August 16, 2010
Willis-Knighton Health System and the Shreveport-Bossier Captains are teaming up to present Head and Neck Cancer Awareness Night on Friday, Aug. 20. It’s the opening game of a crucial American Association South Division series between the Captains and the Pensacola Pelicans. First pitch is scheduled for 7:05 p.m. at Fair Grounds Field.
Willis-Knighton and the Captains hope to increase awareness to head & neck cancer which is directly attributed to the use of tobacco products including smokeless tobacco. The event also honors the memory of Jason Bland, certified athletic trainer with Willis-Knighton Sports Medicine and Airline High School, who died from head and neck cancer on June 7.
According to the National Cancer Institute (NCI), more than 55,000 Americans will develop head and neck cancer this year, and 13,000 will die from it. According to NCI statistics, 85% of head and neck cancers are linked to tobacco use including smokeless varieties. Bland had used smokeless tobacco for nearly 20 years before being diagnosed with squamous cell carcinoma in January 2009.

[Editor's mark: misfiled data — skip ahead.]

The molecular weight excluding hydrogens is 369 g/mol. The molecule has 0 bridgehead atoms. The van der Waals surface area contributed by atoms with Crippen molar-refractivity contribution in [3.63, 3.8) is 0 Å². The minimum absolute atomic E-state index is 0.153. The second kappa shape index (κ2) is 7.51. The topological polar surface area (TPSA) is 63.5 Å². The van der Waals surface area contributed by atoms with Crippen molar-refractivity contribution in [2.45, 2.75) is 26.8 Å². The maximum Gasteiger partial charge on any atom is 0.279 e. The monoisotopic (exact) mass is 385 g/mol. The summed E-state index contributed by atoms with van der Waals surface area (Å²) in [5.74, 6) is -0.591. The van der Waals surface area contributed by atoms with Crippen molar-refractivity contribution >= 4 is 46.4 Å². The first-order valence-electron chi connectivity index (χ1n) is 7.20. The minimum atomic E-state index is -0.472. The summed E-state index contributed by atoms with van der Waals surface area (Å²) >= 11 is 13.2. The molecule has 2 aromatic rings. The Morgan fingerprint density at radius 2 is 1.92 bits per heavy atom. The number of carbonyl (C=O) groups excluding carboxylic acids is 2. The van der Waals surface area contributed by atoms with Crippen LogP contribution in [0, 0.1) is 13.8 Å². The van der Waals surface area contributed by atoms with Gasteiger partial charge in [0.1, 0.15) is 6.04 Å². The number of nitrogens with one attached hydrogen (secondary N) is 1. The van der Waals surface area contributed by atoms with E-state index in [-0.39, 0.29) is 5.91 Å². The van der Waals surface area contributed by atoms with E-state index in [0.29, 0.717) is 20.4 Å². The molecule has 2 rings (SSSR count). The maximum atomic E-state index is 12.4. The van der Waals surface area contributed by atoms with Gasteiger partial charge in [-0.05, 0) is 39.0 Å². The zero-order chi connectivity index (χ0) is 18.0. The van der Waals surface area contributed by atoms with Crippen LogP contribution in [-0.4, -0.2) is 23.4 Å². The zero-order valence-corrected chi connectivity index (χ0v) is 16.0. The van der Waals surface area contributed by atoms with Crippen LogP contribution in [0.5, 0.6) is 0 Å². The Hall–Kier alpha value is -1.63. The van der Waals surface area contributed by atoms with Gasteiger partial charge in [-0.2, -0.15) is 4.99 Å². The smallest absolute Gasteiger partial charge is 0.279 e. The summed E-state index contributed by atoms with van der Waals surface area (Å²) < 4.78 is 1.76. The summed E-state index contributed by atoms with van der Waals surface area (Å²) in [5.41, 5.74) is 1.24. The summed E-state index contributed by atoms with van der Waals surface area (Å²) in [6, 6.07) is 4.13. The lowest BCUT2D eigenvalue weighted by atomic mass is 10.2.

To honor Bland’s memory and promote awareness at the game, fans attending the game will receive chewing gum packs with the message “Chew on This.” Public address announcements will be made throughout the game promoting alternatives to dipping and chewing tobacco as well as early detection tips. In addition, an information booth with printed materials on head and neck cancer will be available. Captains players, coaches and staff will refrain from using any tobacco products. Bland’s wife Jennifer will speak briefly about the dangers of smokeless tobacco, and the couple’s two daughters will throw out the first pitch.
A New England Journal of Medicine survey of 282 major league baseball players showed that over half were past or current users of smokeless tobacco. Statistics from the U.S. Substance Abuse and Mental Health Services Agency Smokeless shows tobacco use has increased 25% among males ages 12 to 17 from 2004-2008. According to the Centers for Disease Control and Prevention, 20% of high school boys, particularly those who play baseball, use smokeless tobacco.